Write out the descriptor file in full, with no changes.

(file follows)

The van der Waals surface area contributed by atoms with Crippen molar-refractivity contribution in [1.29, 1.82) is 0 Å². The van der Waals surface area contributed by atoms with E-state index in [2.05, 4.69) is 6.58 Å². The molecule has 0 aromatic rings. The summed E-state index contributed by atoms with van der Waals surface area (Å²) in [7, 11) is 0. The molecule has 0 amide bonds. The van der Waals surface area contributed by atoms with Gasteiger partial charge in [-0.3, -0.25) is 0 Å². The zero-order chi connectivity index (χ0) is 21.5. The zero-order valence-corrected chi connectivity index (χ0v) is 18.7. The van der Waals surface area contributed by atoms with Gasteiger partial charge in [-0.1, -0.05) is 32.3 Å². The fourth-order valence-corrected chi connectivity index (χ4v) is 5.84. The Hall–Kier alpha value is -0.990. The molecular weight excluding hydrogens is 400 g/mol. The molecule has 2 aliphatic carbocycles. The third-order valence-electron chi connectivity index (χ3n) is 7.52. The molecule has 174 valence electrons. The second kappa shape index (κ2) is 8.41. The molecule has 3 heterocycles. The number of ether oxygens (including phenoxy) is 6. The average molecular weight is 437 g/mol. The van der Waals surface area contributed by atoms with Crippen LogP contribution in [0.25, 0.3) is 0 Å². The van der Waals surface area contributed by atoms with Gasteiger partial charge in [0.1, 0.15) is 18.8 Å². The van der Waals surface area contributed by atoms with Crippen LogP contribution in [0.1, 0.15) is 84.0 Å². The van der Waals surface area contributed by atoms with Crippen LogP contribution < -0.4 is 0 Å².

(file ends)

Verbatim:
The van der Waals surface area contributed by atoms with Crippen molar-refractivity contribution in [1.29, 1.82) is 0 Å². The van der Waals surface area contributed by atoms with E-state index in [2.05, 4.69) is 6.58 Å². The molecule has 0 aromatic rings. The summed E-state index contributed by atoms with van der Waals surface area (Å²) in [7, 11) is 0. The molecule has 0 amide bonds. The van der Waals surface area contributed by atoms with Gasteiger partial charge in [-0.3, -0.25) is 0 Å². The zero-order chi connectivity index (χ0) is 21.5. The zero-order valence-corrected chi connectivity index (χ0v) is 18.7. The van der Waals surface area contributed by atoms with Gasteiger partial charge in [-0.1, -0.05) is 32.3 Å². The fourth-order valence-corrected chi connectivity index (χ4v) is 5.84. The Hall–Kier alpha value is -0.990. The molecular weight excluding hydrogens is 400 g/mol. The molecule has 2 aliphatic carbocycles. The third-order valence-electron chi connectivity index (χ3n) is 7.52. The molecule has 174 valence electrons. The second kappa shape index (κ2) is 8.41. The molecule has 3 heterocycles. The number of ether oxygens (including phenoxy) is 6. The average molecular weight is 437 g/mol. The van der Waals surface area contributed by atoms with Crippen LogP contribution in [0.25, 0.3) is 0 Å². The van der Waals surface area contributed by atoms with Gasteiger partial charge in [0.1, 0.15) is 18.8 Å². The van der Waals surface area contributed by atoms with Crippen LogP contribution in [0.1, 0.15) is 84.0 Å². The van der Waals surface area contributed by atoms with Crippen LogP contribution < -0.4 is 0 Å².